"He was not at my place today."
Translation:Il n'était pas chez moi aujourd'hui.
A couple interrelated reasons; first, you have a spelling error in aujourd'hui. Second, the preposition shouldn't be dans, since that means "in", usually in the sense of "physically inside of" - not "at", at any rate.
Third, the use of the passé composé instead of the imparfait sounds rather odd. I think this image summarizes the problem: the passé composé implies a single event, a single point in time in the past - so in the image you can see it labeling a single point on the timeline - whereas the imparfait suggests an action spread over a period of time in the past, a sort of ongoing action, so it labels a line covering a time span in the past in the image. It's therefore odd to put "to be" in the passé composé, since it implies that "being" is a single action that can happen at a determinable point in time, like throwing a ball.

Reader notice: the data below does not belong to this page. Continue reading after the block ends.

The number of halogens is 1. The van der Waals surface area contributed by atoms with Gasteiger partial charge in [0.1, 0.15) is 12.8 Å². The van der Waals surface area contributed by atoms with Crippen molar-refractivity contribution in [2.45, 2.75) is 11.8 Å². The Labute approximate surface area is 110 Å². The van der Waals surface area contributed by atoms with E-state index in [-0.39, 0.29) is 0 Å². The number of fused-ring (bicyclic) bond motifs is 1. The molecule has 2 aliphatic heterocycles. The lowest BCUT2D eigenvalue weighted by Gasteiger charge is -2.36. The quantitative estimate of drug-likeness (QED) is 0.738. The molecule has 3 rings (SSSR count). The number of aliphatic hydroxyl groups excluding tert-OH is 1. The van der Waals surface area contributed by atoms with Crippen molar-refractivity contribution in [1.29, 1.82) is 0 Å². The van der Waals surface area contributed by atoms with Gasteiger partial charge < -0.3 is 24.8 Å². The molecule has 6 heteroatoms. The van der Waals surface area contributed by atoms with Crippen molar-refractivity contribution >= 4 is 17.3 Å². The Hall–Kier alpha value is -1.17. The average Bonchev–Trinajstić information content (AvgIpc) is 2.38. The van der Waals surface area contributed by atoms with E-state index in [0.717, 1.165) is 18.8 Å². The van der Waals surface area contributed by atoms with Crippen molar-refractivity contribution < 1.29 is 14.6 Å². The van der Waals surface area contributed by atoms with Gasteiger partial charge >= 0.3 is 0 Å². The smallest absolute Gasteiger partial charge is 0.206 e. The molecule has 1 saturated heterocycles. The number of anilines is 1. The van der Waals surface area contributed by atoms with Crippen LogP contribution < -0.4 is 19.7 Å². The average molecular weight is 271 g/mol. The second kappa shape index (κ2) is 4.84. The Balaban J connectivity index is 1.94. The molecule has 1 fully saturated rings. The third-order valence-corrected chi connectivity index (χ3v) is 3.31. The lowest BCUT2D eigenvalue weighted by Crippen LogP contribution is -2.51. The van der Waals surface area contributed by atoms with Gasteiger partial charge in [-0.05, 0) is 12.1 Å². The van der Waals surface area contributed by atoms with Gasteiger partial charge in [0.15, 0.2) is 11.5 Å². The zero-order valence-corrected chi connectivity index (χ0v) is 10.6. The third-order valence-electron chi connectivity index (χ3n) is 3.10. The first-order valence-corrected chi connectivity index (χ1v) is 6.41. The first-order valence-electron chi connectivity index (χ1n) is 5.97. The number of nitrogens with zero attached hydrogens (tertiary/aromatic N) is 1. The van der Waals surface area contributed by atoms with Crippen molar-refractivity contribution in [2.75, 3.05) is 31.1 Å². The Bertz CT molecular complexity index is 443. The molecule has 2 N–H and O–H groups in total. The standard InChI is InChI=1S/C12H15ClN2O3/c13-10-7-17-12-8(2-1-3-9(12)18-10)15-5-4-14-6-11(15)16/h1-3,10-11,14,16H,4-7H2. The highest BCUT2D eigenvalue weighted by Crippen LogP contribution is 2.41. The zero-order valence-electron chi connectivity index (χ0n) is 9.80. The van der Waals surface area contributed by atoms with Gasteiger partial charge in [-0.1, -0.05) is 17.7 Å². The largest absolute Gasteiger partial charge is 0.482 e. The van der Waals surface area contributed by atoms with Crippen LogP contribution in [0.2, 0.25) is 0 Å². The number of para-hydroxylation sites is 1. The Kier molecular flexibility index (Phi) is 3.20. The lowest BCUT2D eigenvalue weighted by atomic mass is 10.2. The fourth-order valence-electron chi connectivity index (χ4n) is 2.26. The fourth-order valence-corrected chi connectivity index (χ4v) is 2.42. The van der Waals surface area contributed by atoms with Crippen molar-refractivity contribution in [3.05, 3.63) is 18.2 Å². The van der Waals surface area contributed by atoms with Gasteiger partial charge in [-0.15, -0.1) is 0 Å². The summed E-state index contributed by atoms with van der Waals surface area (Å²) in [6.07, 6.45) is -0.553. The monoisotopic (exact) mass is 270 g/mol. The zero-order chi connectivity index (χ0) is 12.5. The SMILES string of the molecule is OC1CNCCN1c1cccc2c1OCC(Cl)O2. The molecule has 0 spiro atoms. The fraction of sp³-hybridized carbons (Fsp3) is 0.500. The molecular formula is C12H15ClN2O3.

More importantly, you're translating this waaay too literally. The sentence is using "my place" as an informal way of saying "my house", which is not at all what lieu suggests. Perhaps a better word to translate lieu, rather than "place", would be "location". A geographic area, or a point in space. It carries a much more literal meaning; you wouldn't say "he wasn't at my geographical location today".
When learning a new language, you can't assume it's just a cleverly disguised version of your own. You have to learn the way they do things, and not just translate word for word.